2011:The 2011 Charlotte Daniel “Champions of Change” Award went to the International Medical Equipment Collaborative (IMEC), an organization that works toward transforming impoverished communities around the world by providing equipment solutions for health care, agriculture, and education projects in developing countries. The Charlotte Daniel Fund awarded $19,800 to IMEC, which allowed IMEC to deliver $154,000 in essential medical equipment to Haiti to outfit the Les Palmes Health Center. The health center serves a number of surrounding rural communities that were badly affected by the 2010 earthquake, including the LaFond community.
2010:In 2010, the Charlotte Daniel Fund gave two “Champions of Change” Awards: the first to a community-based organization in Haiti, which has been a priority of the Daniel family and of Charlotte; and the second, to a small group of mothers and entrepreneurs in El Salvador.
The first 2010 Charlotte Daniel “Champions of Change” Award went to The Lafonbelle Foundation, formerly “Friends of Lafond,” to finance a community health worker to help treat and prevent the spread of cholera in the small community of Lafond. Life in Lafond is centered around a school, the community’s first, which was constructed in 2003 and completely destroyed in the 2010 earthquake. The Lafonbelle Foundation rebuilt the school with support from World Connect. With their “Champions of Change” Award, they were able to ensure that each and every student at the school was educated in cholera prevention and equipped to take their newfound knowledge home to share with their families.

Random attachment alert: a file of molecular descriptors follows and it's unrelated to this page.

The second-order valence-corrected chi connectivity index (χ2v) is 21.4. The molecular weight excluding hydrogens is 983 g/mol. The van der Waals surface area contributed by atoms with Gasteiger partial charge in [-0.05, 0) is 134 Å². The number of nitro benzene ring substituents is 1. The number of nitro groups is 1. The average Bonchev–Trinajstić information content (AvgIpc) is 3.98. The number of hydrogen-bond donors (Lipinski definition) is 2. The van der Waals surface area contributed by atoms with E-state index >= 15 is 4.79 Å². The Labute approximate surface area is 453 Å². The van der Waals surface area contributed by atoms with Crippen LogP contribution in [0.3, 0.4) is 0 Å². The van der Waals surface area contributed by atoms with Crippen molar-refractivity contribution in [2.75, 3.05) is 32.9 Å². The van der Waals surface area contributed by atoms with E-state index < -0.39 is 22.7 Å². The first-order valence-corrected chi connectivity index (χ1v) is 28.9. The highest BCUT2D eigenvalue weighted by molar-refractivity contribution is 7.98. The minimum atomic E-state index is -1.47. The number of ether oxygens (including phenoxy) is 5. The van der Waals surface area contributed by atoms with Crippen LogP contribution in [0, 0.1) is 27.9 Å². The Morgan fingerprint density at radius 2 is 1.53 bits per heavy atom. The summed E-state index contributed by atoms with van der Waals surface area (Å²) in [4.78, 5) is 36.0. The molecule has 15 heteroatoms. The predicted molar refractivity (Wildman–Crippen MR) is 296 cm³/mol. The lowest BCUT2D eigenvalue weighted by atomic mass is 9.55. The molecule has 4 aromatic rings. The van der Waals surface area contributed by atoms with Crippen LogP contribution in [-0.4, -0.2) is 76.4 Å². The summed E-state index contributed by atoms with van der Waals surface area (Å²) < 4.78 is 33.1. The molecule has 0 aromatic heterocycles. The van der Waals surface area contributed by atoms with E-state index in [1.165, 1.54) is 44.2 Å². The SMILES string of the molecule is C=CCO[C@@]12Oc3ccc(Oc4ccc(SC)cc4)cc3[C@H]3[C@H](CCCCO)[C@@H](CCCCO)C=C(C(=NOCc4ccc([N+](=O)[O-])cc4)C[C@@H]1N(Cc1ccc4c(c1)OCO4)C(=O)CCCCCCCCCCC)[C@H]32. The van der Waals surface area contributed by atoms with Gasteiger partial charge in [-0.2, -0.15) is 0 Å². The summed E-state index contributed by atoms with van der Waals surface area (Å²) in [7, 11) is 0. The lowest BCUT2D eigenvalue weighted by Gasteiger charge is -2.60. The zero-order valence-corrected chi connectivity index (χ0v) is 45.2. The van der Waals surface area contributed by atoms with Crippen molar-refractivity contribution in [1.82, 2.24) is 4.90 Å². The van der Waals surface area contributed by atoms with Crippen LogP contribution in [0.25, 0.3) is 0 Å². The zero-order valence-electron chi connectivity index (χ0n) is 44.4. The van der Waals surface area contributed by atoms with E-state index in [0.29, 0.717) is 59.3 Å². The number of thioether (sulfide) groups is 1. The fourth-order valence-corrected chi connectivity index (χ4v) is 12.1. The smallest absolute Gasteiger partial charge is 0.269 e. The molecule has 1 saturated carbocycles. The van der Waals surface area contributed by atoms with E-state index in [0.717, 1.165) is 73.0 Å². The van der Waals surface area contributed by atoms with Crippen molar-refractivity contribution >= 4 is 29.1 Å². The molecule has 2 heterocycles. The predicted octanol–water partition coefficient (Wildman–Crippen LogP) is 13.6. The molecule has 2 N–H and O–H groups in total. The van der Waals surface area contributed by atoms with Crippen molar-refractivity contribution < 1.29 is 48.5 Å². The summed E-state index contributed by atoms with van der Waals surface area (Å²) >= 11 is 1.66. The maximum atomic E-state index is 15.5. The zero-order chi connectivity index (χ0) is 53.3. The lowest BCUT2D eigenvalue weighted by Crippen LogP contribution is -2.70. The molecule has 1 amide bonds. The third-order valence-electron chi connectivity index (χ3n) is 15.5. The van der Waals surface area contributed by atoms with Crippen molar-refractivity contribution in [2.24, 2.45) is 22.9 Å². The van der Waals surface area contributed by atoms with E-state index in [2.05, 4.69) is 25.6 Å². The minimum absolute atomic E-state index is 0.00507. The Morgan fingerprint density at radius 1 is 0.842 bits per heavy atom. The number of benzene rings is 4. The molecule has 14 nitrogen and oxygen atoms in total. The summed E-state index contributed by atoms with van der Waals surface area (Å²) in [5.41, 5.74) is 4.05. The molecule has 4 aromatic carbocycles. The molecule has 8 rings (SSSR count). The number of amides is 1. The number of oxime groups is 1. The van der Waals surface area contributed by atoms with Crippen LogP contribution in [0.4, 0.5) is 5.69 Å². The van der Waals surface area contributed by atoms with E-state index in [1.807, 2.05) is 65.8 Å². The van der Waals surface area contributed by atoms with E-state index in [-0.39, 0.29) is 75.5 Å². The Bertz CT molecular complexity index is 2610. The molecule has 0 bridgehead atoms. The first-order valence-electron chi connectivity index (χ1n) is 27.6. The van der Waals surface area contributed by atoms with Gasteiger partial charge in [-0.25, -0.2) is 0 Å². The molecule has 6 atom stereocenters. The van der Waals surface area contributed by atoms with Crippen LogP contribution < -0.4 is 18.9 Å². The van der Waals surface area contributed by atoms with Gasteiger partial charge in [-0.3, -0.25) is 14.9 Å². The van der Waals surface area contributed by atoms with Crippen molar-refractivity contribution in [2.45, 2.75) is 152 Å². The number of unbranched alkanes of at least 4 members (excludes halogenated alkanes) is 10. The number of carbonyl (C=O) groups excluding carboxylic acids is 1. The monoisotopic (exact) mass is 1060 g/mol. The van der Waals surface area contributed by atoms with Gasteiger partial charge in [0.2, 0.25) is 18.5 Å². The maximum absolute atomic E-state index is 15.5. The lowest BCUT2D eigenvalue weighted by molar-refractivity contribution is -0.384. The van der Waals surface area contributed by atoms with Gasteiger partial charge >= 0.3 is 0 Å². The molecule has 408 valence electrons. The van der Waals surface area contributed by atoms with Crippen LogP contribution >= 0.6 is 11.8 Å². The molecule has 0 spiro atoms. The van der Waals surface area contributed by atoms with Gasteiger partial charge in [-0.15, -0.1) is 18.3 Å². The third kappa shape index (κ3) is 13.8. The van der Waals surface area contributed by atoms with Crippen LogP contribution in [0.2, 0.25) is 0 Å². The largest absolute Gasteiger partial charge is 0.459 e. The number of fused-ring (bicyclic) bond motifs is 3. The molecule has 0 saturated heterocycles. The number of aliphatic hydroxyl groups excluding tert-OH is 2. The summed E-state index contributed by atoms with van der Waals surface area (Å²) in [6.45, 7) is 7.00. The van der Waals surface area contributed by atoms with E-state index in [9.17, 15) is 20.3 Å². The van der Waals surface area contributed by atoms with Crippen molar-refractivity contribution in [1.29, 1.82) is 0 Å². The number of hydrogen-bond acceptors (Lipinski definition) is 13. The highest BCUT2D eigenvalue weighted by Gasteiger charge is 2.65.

The second 2010 Charlotte Daniel “Champions of Change” Award went to a group of women in rural Canton El Centro in the Cuscatlan Department of El Salvador. With an initial $2,500 grant from World Connect in 2010, a group of ten mothers in Canton El Centro received technical training in the processing of artisanal jams and marmalades as an income-generating activity. They also participated in a business training workshop, focused on basic accounting and market analysis. With their “Champions of Change” Award the mothers improved their business’ infrastructure by installing a water system and sewage system in order to receive their sanitary permit from the government of El Salvador.
2009:The first recipient of the Charlotte Daniel “Champions of Change” Award in 2009 was Hospital Municipal Villa Fundacion (HMVF) in the Dominican Republic. HMVF was recognized with this award for their “Partos Humanizados” project, to improve the quality of health services for pregnant women throughout the continuum of their care, from prenatal to labor to delivery to postpartum care.